Paramedic First Aid Course Night
Thursday 26th April 2012 (7.00pm for 7.15pm)
The Tipsy Nipper
Ever wondered what you'd do if someone next to you collapsed with a heart attack? Would you know what to do? Or would you look on helplessly in the hope that someone else might know what to do?
We've invited the Scottish Ambulance Service to visit us to talk about the Paramedic work that they do and they have offered to conduct a First Aid Course during the evening. The schedule will cover Heartstart and Basic First Aid and those attending and participating will be presented with a certificate.
We are delighted to be hosting the Ambulance Service on 26th April and in doing so offering the opportunity for Club Members to participate in the Heartstart Course. The course will take approximately 2 hours so please arrive early if possible, for a prompt start at 7.15pm.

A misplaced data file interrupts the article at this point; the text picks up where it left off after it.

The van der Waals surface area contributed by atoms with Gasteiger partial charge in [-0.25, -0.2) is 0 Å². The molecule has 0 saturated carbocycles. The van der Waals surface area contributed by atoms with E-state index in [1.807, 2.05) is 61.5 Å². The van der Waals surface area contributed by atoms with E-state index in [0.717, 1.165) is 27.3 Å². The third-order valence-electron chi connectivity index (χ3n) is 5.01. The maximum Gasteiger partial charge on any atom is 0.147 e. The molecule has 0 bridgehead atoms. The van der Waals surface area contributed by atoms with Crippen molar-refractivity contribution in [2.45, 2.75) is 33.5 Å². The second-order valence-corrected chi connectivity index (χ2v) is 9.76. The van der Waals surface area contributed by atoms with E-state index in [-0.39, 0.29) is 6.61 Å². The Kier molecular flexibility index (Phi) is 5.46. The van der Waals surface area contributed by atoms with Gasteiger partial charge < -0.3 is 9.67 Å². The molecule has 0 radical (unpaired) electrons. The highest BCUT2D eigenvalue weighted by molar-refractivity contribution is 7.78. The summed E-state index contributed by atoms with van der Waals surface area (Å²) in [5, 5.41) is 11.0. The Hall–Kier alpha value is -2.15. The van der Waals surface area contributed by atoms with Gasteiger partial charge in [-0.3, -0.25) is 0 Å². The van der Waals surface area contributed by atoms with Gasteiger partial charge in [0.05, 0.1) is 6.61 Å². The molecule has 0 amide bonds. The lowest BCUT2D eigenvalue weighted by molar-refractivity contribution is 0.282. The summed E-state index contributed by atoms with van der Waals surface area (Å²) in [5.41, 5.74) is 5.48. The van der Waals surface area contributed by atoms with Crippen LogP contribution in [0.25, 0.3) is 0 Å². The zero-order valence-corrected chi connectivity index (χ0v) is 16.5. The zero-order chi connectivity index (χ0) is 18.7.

Scottish Ambulance Service - Community Resilience
The Scottish Ambulance Service has developed a "Strategy for Community Resilience", something that can have important practical benefits for communities, patients, the NHS, and other community service providers:
better emergency outcomes and experience
less avoidable hospital admissions
better information and access to services
safer healthier communities due to preventive actions
self-development opportunities through volunteering, education and involvement
Developing resilience in the community will help the Service manage some of the major day-to-day challenges to delivering quality patient care in remote areas, in areas of high demand, and on growing population health problems.
One element of this strategy has been the creation of the Community Resuscitation Development Officer (CRDO), established in 2008 in a joint venture between the Service and the British Heart Foundation to help the community save lives by improving the chain of survival of people experiencing a "heart attack".
The Community Resuscitation Development Officer role is to:
develop and support "Community First Responder" volunteer schemes (There are now 121 schemes and over 950 volunteers across Scotland);
- establish Public Access Defibrillators and provide community education about these;
- develop links between "Community First Responder" schemes and local station staff;
- train community members in Cardiopulmonary Resuscitation (CPR), via the "Heartstart" campaign, in partnership with the British Heart Foundation.